The Strad's experts evaluate the latest string recordings
Beethoven: Complete works for piano and violin vol. 1: Violin Sonatas op.12 no.1, op.23 & op.30 no.2
Thursday, 01 January 2009
Franco Mezzena (violin) Stefano Giavazzi (piano)
Wide Classique WCL 113 (www.widesound.it)
That Franco Mezzena and Stefano Giavazzi give assured and mostly very clean performances of these seminal works is only to be expected, given their credentials. Mezzena, a pupil of Salvatore Accardo, is an internationally recognised soloist and a pedagogue with wide-ranging teaching engagements in Rotterdam, Leipzig, Oxford and Mantua, and he has recorded all 29 of Viotti’s violin concertos for Dynamic. Giavazzi boasts numerous piano competition successes and teaches at Mantua’s ‘Lucio Campiani’ conservatoire. First impressions in the Sonata op.12 no.1 are of a well-drilled performance, cleanly recorded and with a sound of sunny disposition.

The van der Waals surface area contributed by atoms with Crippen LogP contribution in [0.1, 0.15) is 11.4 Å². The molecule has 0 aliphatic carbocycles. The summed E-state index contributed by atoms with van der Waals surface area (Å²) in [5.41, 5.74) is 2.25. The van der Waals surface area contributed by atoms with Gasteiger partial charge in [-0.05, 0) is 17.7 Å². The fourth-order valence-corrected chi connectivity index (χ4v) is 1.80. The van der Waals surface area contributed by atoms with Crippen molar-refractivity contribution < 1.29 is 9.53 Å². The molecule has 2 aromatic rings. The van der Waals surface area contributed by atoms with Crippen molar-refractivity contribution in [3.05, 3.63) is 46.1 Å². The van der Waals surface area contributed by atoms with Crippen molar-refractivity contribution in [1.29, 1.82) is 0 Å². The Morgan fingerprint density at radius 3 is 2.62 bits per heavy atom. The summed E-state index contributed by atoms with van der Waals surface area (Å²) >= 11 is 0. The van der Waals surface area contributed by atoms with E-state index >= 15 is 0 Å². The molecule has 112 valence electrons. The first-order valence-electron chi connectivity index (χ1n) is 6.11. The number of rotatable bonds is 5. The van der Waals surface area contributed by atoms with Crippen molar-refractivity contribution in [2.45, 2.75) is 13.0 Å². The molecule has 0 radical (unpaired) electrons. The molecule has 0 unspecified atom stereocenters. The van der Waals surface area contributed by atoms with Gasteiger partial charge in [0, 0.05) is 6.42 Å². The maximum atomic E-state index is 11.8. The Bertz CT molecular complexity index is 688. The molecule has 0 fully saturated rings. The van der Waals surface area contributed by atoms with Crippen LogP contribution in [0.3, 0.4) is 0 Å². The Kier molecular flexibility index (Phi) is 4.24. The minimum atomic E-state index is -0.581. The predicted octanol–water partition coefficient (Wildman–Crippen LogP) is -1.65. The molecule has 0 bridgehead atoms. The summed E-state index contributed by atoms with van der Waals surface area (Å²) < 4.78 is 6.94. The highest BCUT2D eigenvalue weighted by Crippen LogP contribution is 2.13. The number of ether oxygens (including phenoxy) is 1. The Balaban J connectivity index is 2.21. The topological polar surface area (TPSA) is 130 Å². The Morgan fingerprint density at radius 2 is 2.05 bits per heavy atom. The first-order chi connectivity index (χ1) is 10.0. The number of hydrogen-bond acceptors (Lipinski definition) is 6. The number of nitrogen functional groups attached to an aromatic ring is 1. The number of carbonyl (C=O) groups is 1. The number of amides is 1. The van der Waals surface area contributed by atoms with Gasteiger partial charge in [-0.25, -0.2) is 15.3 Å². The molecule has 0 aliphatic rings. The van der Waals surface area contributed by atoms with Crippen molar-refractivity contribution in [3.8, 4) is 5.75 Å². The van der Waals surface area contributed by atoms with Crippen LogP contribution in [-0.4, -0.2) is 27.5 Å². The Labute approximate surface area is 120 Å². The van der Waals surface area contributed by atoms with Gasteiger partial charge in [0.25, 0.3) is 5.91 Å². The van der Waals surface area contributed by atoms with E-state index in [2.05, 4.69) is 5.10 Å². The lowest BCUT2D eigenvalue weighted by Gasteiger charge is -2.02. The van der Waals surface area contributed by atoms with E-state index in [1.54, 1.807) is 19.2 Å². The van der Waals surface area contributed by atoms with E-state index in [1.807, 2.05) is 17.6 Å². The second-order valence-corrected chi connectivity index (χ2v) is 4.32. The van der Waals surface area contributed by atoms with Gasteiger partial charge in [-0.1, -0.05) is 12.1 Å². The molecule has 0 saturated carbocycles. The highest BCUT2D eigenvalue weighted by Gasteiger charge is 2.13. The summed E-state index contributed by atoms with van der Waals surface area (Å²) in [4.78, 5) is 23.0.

My aural palette, however, was not satisfied. Mezzena’s fast and intrusive vibrato gets everywhere and admits little variety. His sforzandos are very much the same irrespective of context, and off-string staccatos sound strident, as do the multiple stops. The result (apart from inhabiting a sound world that is unquestionably not that which Beethoven would have envisaged) is unfortunately tiresome. It’s not that there is anything wrong as such (except for some rather shrill high-register playing), but rather that the timbre rarely ever changes. Giavazzi’s playing is equally uninspiring, if admirably clear, and there is something curiously unpoetic in his readings of melodic figures, as at the opening of the slow movement of op.12 no.1.
Doubtless there are some who would disagree and would praise this rendition for its clarity, finding warmth and vibrancy in a sound that I found monotonous. For my taste, however, more personality is needed to project these seminal works in an effective way.
From the January 2009 issue. Subscribe to The Strad or download our digital edition as part of a 30-day free trial.